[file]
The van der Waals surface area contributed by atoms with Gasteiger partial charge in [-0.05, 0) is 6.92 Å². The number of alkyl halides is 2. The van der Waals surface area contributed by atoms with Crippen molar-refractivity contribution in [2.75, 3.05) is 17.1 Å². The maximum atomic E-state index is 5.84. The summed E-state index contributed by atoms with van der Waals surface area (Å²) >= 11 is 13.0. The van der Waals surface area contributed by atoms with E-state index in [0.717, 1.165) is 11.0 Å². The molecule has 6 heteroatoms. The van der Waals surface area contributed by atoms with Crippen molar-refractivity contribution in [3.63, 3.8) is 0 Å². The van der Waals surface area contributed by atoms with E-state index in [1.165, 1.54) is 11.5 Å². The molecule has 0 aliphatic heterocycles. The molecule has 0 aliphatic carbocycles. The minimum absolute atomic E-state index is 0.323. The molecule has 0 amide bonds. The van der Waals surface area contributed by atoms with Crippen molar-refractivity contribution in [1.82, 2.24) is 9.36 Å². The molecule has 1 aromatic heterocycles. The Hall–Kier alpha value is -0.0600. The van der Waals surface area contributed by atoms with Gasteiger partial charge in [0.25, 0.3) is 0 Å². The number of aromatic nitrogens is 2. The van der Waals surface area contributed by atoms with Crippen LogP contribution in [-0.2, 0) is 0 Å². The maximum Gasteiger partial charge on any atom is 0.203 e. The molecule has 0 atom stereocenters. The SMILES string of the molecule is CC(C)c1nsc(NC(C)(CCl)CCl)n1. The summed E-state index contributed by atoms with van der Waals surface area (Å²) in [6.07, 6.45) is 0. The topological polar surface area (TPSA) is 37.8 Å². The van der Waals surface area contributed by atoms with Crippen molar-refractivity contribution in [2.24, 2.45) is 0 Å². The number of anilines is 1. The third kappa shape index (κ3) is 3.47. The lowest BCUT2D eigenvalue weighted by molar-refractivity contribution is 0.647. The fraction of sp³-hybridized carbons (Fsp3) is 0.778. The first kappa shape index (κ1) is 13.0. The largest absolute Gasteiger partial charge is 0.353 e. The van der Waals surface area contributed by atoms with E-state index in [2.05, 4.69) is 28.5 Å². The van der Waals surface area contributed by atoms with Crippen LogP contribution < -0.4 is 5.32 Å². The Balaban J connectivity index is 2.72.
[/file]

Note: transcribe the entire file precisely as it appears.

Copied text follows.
The van der Waals surface area contributed by atoms with Gasteiger partial charge in [-0.05, 0) is 6.92 Å². The number of alkyl halides is 2. The van der Waals surface area contributed by atoms with Crippen molar-refractivity contribution in [2.75, 3.05) is 17.1 Å². The maximum atomic E-state index is 5.84. The summed E-state index contributed by atoms with van der Waals surface area (Å²) >= 11 is 13.0. The van der Waals surface area contributed by atoms with E-state index in [0.717, 1.165) is 11.0 Å². The molecule has 6 heteroatoms. The van der Waals surface area contributed by atoms with Crippen molar-refractivity contribution in [3.63, 3.8) is 0 Å². The van der Waals surface area contributed by atoms with E-state index in [1.165, 1.54) is 11.5 Å². The molecule has 0 aliphatic heterocycles. The molecule has 0 aliphatic carbocycles. The minimum absolute atomic E-state index is 0.323. The molecule has 0 amide bonds. The van der Waals surface area contributed by atoms with Crippen molar-refractivity contribution in [1.82, 2.24) is 9.36 Å². The molecule has 1 aromatic heterocycles. The Hall–Kier alpha value is -0.0600. The van der Waals surface area contributed by atoms with Gasteiger partial charge in [0.25, 0.3) is 0 Å². The number of aromatic nitrogens is 2. The van der Waals surface area contributed by atoms with Crippen LogP contribution in [-0.2, 0) is 0 Å². The maximum Gasteiger partial charge on any atom is 0.203 e. The molecule has 0 atom stereocenters. The SMILES string of the molecule is CC(C)c1nsc(NC(C)(CCl)CCl)n1. The summed E-state index contributed by atoms with van der Waals surface area (Å²) in [6.07, 6.45) is 0. The topological polar surface area (TPSA) is 37.8 Å². The van der Waals surface area contributed by atoms with Crippen molar-refractivity contribution in [2.24, 2.45) is 0 Å². The number of anilines is 1. The third kappa shape index (κ3) is 3.47. The lowest BCUT2D eigenvalue weighted by molar-refractivity contribution is 0.647. The fraction of sp³-hybridized carbons (Fsp3) is 0.778. The first kappa shape index (κ1) is 13.0. The largest absolute Gasteiger partial charge is 0.353 e. The van der Waals surface area contributed by atoms with E-state index in [2.05, 4.69) is 28.5 Å². The van der Waals surface area contributed by atoms with Crippen LogP contribution < -0.4 is 5.32 Å². The Balaban J connectivity index is 2.72.